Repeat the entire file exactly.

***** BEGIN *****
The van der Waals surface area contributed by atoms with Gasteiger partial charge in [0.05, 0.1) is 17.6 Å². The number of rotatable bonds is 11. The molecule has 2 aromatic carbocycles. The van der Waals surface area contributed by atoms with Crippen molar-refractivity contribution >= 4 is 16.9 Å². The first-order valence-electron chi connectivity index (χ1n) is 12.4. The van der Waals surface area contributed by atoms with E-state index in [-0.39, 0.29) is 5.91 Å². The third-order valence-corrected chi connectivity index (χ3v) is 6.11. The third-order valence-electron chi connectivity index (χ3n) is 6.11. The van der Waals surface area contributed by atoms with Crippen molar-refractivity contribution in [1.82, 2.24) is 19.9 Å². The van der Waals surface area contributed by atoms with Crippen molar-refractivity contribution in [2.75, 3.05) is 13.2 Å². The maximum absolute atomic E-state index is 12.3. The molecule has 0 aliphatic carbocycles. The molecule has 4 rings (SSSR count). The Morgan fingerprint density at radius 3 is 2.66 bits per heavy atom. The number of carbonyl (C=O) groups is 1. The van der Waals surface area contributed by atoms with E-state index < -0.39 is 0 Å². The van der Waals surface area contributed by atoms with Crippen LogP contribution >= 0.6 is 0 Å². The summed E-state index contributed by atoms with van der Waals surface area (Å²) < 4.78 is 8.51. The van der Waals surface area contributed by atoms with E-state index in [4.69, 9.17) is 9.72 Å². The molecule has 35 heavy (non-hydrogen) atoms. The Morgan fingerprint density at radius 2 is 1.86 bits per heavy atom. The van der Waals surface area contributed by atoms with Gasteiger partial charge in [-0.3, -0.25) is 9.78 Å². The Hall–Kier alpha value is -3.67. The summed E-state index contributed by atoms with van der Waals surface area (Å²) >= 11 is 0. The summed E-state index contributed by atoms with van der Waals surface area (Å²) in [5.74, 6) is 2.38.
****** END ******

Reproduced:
The van der Waals surface area contributed by atoms with Gasteiger partial charge in [0.05, 0.1) is 17.6 Å². The number of rotatable bonds is 11. The molecule has 2 aromatic carbocycles. The van der Waals surface area contributed by atoms with Crippen molar-refractivity contribution >= 4 is 16.9 Å². The first-order valence-electron chi connectivity index (χ1n) is 12.4. The van der Waals surface area contributed by atoms with E-state index in [-0.39, 0.29) is 5.91 Å². The third-order valence-corrected chi connectivity index (χ3v) is 6.11. The third-order valence-electron chi connectivity index (χ3n) is 6.11. The van der Waals surface area contributed by atoms with Crippen molar-refractivity contribution in [1.82, 2.24) is 19.9 Å². The van der Waals surface area contributed by atoms with Crippen molar-refractivity contribution in [2.75, 3.05) is 13.2 Å². The maximum absolute atomic E-state index is 12.3. The molecule has 0 aliphatic carbocycles. The molecule has 4 rings (SSSR count). The Morgan fingerprint density at radius 3 is 2.66 bits per heavy atom. The number of carbonyl (C=O) groups is 1. The van der Waals surface area contributed by atoms with E-state index < -0.39 is 0 Å². The van der Waals surface area contributed by atoms with Crippen LogP contribution >= 0.6 is 0 Å². The summed E-state index contributed by atoms with van der Waals surface area (Å²) < 4.78 is 8.51. The van der Waals surface area contributed by atoms with E-state index in [4.69, 9.17) is 9.72 Å². The molecule has 35 heavy (non-hydrogen) atoms. The Morgan fingerprint density at radius 2 is 1.86 bits per heavy atom. The van der Waals surface area contributed by atoms with Gasteiger partial charge in [-0.3, -0.25) is 9.78 Å². The Hall–Kier alpha value is -3.67. The summed E-state index contributed by atoms with van der Waals surface area (Å²) >= 11 is 0. The summed E-state index contributed by atoms with van der Waals surface area (Å²) in [5.74, 6) is 2.38.